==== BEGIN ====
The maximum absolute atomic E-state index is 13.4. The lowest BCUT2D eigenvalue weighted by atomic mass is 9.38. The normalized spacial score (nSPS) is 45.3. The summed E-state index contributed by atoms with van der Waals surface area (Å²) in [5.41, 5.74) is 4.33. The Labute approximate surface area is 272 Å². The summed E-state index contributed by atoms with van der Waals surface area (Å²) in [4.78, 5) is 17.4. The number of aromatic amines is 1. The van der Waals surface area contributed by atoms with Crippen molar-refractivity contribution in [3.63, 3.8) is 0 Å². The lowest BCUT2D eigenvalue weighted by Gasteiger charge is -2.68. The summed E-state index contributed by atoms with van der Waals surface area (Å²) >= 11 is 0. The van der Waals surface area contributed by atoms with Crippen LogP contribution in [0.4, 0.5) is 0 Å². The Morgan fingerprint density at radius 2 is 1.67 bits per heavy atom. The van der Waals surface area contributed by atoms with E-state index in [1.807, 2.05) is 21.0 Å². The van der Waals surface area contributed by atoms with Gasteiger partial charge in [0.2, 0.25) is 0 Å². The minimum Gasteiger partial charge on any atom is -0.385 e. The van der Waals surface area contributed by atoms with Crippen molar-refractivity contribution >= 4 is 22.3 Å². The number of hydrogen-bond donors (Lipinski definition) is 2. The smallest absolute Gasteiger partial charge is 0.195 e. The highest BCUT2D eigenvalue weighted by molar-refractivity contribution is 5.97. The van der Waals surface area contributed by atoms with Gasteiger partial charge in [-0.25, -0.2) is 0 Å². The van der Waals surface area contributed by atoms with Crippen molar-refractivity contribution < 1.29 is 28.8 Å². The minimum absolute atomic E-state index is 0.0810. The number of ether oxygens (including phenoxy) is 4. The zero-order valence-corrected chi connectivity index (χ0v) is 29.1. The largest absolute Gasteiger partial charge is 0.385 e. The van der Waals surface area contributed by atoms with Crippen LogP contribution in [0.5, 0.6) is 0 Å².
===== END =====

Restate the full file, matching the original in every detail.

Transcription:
The maximum absolute atomic E-state index is 13.4. The lowest BCUT2D eigenvalue weighted by atomic mass is 9.38. The normalized spacial score (nSPS) is 45.3. The summed E-state index contributed by atoms with van der Waals surface area (Å²) in [5.41, 5.74) is 4.33. The Labute approximate surface area is 272 Å². The summed E-state index contributed by atoms with van der Waals surface area (Å²) in [4.78, 5) is 17.4. The number of aromatic amines is 1. The van der Waals surface area contributed by atoms with Crippen molar-refractivity contribution in [3.63, 3.8) is 0 Å². The lowest BCUT2D eigenvalue weighted by Gasteiger charge is -2.68. The summed E-state index contributed by atoms with van der Waals surface area (Å²) >= 11 is 0. The van der Waals surface area contributed by atoms with Crippen LogP contribution in [0.4, 0.5) is 0 Å². The Morgan fingerprint density at radius 2 is 1.67 bits per heavy atom. The van der Waals surface area contributed by atoms with E-state index in [1.807, 2.05) is 21.0 Å². The van der Waals surface area contributed by atoms with Gasteiger partial charge in [0.2, 0.25) is 0 Å². The minimum Gasteiger partial charge on any atom is -0.385 e. The van der Waals surface area contributed by atoms with Crippen molar-refractivity contribution >= 4 is 22.3 Å². The number of hydrogen-bond donors (Lipinski definition) is 2. The smallest absolute Gasteiger partial charge is 0.195 e. The highest BCUT2D eigenvalue weighted by molar-refractivity contribution is 5.97. The van der Waals surface area contributed by atoms with Gasteiger partial charge in [-0.25, -0.2) is 0 Å². The van der Waals surface area contributed by atoms with Crippen molar-refractivity contribution < 1.29 is 28.8 Å². The minimum absolute atomic E-state index is 0.0810. The number of ether oxygens (including phenoxy) is 4. The zero-order valence-corrected chi connectivity index (χ0v) is 29.1. The largest absolute Gasteiger partial charge is 0.385 e. The van der Waals surface area contributed by atoms with Crippen LogP contribution in [0.5, 0.6) is 0 Å².